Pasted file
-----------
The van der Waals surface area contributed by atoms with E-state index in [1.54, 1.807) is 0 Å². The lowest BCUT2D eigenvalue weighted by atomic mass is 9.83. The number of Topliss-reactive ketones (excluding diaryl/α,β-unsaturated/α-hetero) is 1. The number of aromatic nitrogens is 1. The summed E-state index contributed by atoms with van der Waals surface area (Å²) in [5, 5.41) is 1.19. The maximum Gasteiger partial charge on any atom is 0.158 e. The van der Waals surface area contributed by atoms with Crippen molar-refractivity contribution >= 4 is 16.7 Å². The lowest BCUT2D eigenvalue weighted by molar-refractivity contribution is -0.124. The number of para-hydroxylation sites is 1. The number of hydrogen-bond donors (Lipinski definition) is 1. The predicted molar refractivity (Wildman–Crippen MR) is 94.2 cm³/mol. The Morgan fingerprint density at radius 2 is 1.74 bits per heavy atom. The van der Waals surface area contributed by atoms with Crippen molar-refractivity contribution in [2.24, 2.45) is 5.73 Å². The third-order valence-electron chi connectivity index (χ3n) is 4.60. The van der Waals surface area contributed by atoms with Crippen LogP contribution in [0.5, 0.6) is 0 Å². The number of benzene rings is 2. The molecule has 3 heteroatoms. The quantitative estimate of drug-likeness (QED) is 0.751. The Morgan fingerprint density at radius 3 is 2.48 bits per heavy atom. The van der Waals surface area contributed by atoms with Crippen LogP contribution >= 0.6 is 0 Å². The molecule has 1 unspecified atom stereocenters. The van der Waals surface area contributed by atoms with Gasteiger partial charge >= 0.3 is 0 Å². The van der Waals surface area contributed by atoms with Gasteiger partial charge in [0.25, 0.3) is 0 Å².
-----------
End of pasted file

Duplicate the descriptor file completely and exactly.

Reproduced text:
The van der Waals surface area contributed by atoms with E-state index in [1.54, 1.807) is 0 Å². The lowest BCUT2D eigenvalue weighted by atomic mass is 9.83. The number of Topliss-reactive ketones (excluding diaryl/α,β-unsaturated/α-hetero) is 1. The number of aromatic nitrogens is 1. The summed E-state index contributed by atoms with van der Waals surface area (Å²) in [5, 5.41) is 1.19. The maximum Gasteiger partial charge on any atom is 0.158 e. The van der Waals surface area contributed by atoms with Crippen molar-refractivity contribution >= 4 is 16.7 Å². The lowest BCUT2D eigenvalue weighted by molar-refractivity contribution is -0.124. The number of para-hydroxylation sites is 1. The number of hydrogen-bond donors (Lipinski definition) is 1. The predicted molar refractivity (Wildman–Crippen MR) is 94.2 cm³/mol. The Morgan fingerprint density at radius 2 is 1.74 bits per heavy atom. The van der Waals surface area contributed by atoms with Crippen molar-refractivity contribution in [2.24, 2.45) is 5.73 Å². The third-order valence-electron chi connectivity index (χ3n) is 4.60. The van der Waals surface area contributed by atoms with Crippen LogP contribution in [0.5, 0.6) is 0 Å². The number of benzene rings is 2. The molecule has 3 heteroatoms. The quantitative estimate of drug-likeness (QED) is 0.751. The Morgan fingerprint density at radius 3 is 2.48 bits per heavy atom. The van der Waals surface area contributed by atoms with Crippen LogP contribution >= 0.6 is 0 Å². The molecule has 1 unspecified atom stereocenters. The van der Waals surface area contributed by atoms with Gasteiger partial charge >= 0.3 is 0 Å². The van der Waals surface area contributed by atoms with Gasteiger partial charge in [0.25, 0.3) is 0 Å².